Case Reports and Clinical Images

Neurologic Symptoms with Lung Pathology on Imaging

Carter Winberg*, Alexander Grindal, Amitabha Chakroborty

McMaster Health Sciences Centre, Hamilton, Canada


A patient presented with ataxia with cerebellar dysfunction on examination. After lung imaging revealed a large consolidation, the patient was eventually diagnosed with Legionnaires’ disease during admission. The imaging and case demonstrate how clinicians must include Legionella on their differential diagnosis when there is a combination of respiratory and neurologic pathologies, even when respiratory symptoms are not the presenting concern.


Un patient présente une ataxie accompagnée d’un dysfonctionnement cérébelleux révélé à l’examen. Après que l’imagerie pulmonaire ait révélé la présence d’une consolidation importante, le patient a finalement reçu un diagnostic de légionellose lors de son admission. L’imagerie et le présent cas montrent aux cliniciens la nécessité d’inclure la légionelle dans leur diagnostic différentiel en présence d’une combinaison de pathologies respiratoires et neurologiques, même lorsque les symptômes respiratoires ne sont pas la principale préoccupation.

Corresponding Author: Carter Winberg:

Submitted: 22 February 2021; Accepted: 7 April 2021; Published: 12 February 2022


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A 51-year-old welder with a history of type 2 diabetes mellitus and active cigarette smoking presented to hospital with a 5-day history of progressive confusion and gait imbalance. His unsteadiness worsened, causing him to walk into objects and eventually fall off a chair while seated. On initial presentation, he was tachycardic (HR 137), hypoxic (93% room air), and febrile (Tmax 39.6°C).

The physical exam was significant for negative signs for meningitis and coarse crackles over the left lung zone. A neurologic exam was notable for left upper extremity dysmetria, hypometric saccades, confusion, and slurred speech.

Initial investigations revealed hyponatremia (Na+: 129), leukocytosis (neutrophilic predominance: 13.9), and mild elevation in bilirubin (28), aspartate aminotransferase (57), and C-reactive protein (319). Pertinent normal investigations included troponins, blood cultures, and lumbar puncture studies. Initial imaging included a CT of head, showing no acute intracranial pathology. A chest X-ray [A] and subsequent CT of chest [B] revealed a large consolidation in the left upper lobe (Figure 1).

Figure 1. Relevant imaging from the patient’s hospital admission. (A) Portable chest X-ray. (B) Coronal CT of chest image.

During admission, the urine legionella antigen turned positive, and he progressively improved with a prolonged course of azithromycin.

Identified in 1976, Legionnaires’ disease refers to the respiratory syndrome associated with Legionella pneumophila which causes 2–6% of community-acquired pneumonia cases that require hospitalization.1 Often found in water reservoirs, it is transmitted by inhalation of aerosols, commonly from plumbing systems and hot tubs.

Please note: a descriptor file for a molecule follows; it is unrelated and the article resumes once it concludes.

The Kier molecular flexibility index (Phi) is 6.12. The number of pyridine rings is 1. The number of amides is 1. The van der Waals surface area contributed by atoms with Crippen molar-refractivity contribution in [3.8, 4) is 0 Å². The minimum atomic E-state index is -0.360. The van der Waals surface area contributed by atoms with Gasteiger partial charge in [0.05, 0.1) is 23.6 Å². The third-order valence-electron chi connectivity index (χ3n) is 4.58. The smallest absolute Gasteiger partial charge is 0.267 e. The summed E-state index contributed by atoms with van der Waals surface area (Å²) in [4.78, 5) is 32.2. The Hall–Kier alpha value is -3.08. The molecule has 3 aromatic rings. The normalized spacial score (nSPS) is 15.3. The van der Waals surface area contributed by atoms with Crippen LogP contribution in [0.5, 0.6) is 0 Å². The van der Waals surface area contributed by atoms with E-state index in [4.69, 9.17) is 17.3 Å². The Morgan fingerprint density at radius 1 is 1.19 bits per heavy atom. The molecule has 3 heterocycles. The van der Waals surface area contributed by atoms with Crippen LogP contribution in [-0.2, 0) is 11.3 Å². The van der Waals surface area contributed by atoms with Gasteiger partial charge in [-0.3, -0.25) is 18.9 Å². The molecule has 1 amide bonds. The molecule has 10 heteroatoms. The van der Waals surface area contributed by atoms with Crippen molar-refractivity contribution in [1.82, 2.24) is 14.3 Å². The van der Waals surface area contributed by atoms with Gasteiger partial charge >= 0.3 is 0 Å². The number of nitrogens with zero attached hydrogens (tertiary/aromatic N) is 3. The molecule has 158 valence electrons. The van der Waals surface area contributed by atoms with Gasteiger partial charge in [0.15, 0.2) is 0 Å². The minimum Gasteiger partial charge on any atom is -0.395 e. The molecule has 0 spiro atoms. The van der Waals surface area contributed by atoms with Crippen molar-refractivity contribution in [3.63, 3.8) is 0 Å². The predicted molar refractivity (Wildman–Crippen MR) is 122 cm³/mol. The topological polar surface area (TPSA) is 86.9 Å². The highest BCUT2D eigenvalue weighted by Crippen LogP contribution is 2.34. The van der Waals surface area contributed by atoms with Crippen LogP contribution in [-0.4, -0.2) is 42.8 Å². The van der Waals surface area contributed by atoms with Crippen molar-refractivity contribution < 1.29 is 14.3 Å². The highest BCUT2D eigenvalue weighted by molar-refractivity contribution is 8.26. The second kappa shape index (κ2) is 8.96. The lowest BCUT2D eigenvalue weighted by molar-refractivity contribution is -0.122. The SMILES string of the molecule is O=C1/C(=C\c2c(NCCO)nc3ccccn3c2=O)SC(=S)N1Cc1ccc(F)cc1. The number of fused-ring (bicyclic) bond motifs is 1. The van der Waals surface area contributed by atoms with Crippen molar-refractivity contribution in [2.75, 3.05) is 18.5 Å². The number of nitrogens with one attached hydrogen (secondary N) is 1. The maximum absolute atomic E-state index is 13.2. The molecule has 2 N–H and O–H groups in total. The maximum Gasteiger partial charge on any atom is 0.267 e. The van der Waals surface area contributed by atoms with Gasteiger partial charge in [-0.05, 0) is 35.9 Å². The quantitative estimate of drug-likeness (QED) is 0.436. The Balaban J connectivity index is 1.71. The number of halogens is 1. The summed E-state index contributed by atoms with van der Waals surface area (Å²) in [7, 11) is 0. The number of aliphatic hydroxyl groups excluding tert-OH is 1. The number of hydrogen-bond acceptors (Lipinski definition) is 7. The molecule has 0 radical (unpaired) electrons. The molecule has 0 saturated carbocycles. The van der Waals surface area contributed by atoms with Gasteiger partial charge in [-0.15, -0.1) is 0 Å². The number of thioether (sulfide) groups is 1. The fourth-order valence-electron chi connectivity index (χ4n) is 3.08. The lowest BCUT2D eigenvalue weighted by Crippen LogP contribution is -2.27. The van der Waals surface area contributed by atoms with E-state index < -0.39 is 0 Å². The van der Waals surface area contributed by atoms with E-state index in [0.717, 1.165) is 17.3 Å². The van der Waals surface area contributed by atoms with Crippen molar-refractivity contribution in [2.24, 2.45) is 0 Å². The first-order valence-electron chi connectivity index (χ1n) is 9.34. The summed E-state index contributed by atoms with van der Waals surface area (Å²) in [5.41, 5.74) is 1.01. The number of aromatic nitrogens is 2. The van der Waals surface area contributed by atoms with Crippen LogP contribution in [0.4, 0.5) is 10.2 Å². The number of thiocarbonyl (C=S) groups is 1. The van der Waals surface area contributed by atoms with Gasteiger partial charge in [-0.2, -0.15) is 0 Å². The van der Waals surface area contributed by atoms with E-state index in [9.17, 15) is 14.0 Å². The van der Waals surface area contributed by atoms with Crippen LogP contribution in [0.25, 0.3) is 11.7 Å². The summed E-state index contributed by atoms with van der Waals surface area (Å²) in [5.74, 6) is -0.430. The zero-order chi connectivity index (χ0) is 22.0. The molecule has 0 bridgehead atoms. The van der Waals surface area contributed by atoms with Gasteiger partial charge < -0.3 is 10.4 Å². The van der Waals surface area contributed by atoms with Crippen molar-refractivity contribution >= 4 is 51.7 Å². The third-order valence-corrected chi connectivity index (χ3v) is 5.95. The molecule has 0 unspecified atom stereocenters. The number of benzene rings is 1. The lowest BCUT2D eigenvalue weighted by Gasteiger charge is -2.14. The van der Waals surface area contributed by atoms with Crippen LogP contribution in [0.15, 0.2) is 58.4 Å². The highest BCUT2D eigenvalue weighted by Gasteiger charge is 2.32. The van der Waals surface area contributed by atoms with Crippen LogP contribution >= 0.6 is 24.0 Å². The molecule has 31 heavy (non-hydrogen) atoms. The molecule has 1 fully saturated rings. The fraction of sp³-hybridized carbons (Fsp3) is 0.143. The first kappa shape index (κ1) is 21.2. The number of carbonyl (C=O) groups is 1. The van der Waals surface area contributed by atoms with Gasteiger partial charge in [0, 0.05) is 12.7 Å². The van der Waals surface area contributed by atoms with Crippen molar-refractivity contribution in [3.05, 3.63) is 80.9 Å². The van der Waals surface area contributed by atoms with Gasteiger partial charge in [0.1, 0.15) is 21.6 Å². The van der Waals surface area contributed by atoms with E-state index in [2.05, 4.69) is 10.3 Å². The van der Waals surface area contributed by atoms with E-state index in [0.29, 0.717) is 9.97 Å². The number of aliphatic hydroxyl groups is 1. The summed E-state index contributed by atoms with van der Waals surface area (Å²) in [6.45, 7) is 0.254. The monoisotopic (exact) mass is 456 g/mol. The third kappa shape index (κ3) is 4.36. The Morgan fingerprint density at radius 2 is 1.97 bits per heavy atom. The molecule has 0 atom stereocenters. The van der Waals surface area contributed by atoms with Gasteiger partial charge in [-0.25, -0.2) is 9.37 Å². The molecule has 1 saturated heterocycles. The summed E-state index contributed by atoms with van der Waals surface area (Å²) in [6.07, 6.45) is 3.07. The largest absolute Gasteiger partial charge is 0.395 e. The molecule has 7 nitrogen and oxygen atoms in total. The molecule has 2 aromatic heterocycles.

Current recommendations advise urine antigen testing for all patients with severe pneumonia. Urine antigen testing detects the most common serogroup (Type 1) of L. pneumophila with a sensitivity of 70% and specificity of 100%.1 Treatment involves prolonged course of macrolides or fluroquinolones with no substantial evidence for optimal treatment duration, and a recent meta-analysis showed no mortality benefit between the groups.2

Legionella has a relatively unique ability to cause multisystem dysfunction, highlighted by the diversity of common patient presentations, that may include respiratory, gastrointestinal, and neurologic symptoms. Of the neurologic abnormalities, profound confusion and, more rarely, cerebellar dysfunction have been described.

A recent (2020) case series analyzed 24 cases of cerebellar dysfunction associated with L. pneumophila.3 The most common presenting symptoms were ataxia (22 cases) and dysarthria (18 cases). Of these cases, around 75% had normal head imaging and benign cerebrospinal fluid analysis. Although evidently rare, astute clinicians must consider Legionnaires’ disease in cases where a patient presents with both respiratory and neurologic disturbances, even if respiratory symptoms are not the presenting feature.

Competing Interests

None declared.

This article has been peer reviewed.

The authors have obtained consent from the patient.

Authors’ Contributions

All authors contributed to the conception and design of the work, drafted the manuscript, revised it critically for important intellectual content, gave final approval of the version to be published, and agreed to be accountable for all aspects of the work.


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2. Jasper AS, Musuuza JS, Tischendorf JS, Stevens VW, Gamage SD, Osman F, et al. Are fluoroquinolones or macrolides better for treating legionella pneumonia? A systematic review and meta-analysis. Clin Infect Dis. 2021;72(11):1979–89. 10.1093/cid/ciaa441

3. Lu M, Shen N, Zhu H, Yao WZ. Legionnaires’ disease with pronounced cerebellar involvement: Case report and literature review. Chin J Tubercul Respir Dis. 2020;43(2):126–31. 10.3760/cma.j.issn.1001-0939.2020.02.010

4. Schuetz P, Haubitz S, Christ-Crain M, Albrich WC, Zimmerli W, Mueller B. Hyponatremia and anti-diuretic hormone in Legionnaires’ disease. BMC Infect Dis. 2013;13:585. 10.1186/1471-2334-13-585